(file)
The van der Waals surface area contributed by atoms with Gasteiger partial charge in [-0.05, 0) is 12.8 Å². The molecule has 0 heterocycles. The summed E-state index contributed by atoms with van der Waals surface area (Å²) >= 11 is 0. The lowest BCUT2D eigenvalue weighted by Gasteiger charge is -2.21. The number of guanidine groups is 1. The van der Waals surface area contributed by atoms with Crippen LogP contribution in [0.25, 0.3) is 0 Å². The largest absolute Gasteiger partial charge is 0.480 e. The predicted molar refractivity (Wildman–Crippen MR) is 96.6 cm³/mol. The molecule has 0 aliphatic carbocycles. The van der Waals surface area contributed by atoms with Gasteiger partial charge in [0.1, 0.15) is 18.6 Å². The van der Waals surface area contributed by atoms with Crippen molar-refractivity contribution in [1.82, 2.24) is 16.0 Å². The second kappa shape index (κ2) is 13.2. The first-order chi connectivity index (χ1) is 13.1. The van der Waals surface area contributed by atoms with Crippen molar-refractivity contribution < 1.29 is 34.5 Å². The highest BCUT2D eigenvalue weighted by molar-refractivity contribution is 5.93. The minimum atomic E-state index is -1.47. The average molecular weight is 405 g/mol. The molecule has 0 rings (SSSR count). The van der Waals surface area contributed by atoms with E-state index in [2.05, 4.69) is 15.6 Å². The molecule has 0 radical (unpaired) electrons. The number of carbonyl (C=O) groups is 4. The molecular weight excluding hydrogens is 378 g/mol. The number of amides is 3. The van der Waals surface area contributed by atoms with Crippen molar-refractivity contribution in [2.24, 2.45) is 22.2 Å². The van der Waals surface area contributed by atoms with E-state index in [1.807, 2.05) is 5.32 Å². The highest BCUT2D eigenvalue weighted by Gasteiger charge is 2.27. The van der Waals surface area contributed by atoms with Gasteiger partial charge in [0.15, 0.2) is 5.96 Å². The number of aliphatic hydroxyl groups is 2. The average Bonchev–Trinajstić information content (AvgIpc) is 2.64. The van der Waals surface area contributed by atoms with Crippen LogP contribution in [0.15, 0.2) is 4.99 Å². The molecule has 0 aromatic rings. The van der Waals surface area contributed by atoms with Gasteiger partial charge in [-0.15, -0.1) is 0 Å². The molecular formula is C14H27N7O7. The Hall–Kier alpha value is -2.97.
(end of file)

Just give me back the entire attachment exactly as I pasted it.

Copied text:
The van der Waals surface area contributed by atoms with Gasteiger partial charge in [-0.05, 0) is 12.8 Å². The molecule has 0 heterocycles. The summed E-state index contributed by atoms with van der Waals surface area (Å²) >= 11 is 0. The lowest BCUT2D eigenvalue weighted by Gasteiger charge is -2.21. The number of guanidine groups is 1. The van der Waals surface area contributed by atoms with Crippen LogP contribution in [0.25, 0.3) is 0 Å². The largest absolute Gasteiger partial charge is 0.480 e. The predicted molar refractivity (Wildman–Crippen MR) is 96.6 cm³/mol. The molecule has 0 aliphatic carbocycles. The van der Waals surface area contributed by atoms with Gasteiger partial charge in [0.1, 0.15) is 18.6 Å². The van der Waals surface area contributed by atoms with Crippen molar-refractivity contribution in [1.82, 2.24) is 16.0 Å². The second kappa shape index (κ2) is 13.2. The first-order chi connectivity index (χ1) is 13.1. The van der Waals surface area contributed by atoms with Crippen molar-refractivity contribution < 1.29 is 34.5 Å². The highest BCUT2D eigenvalue weighted by molar-refractivity contribution is 5.93. The minimum atomic E-state index is -1.47. The average molecular weight is 405 g/mol. The molecule has 0 rings (SSSR count). The van der Waals surface area contributed by atoms with E-state index in [2.05, 4.69) is 15.6 Å². The molecule has 0 radical (unpaired) electrons. The number of carbonyl (C=O) groups is 4. The molecular weight excluding hydrogens is 378 g/mol. The number of amides is 3. The van der Waals surface area contributed by atoms with Crippen molar-refractivity contribution in [2.24, 2.45) is 22.2 Å². The van der Waals surface area contributed by atoms with E-state index in [1.807, 2.05) is 5.32 Å². The highest BCUT2D eigenvalue weighted by Gasteiger charge is 2.27. The van der Waals surface area contributed by atoms with Gasteiger partial charge in [0.15, 0.2) is 5.96 Å². The number of aliphatic hydroxyl groups is 2. The average Bonchev–Trinajstić information content (AvgIpc) is 2.64. The van der Waals surface area contributed by atoms with Crippen LogP contribution in [0.15, 0.2) is 4.99 Å². The molecule has 0 aromatic rings. The van der Waals surface area contributed by atoms with Gasteiger partial charge in [-0.15, -0.1) is 0 Å². The molecular formula is C14H27N7O7. The Hall–Kier alpha value is -2.97.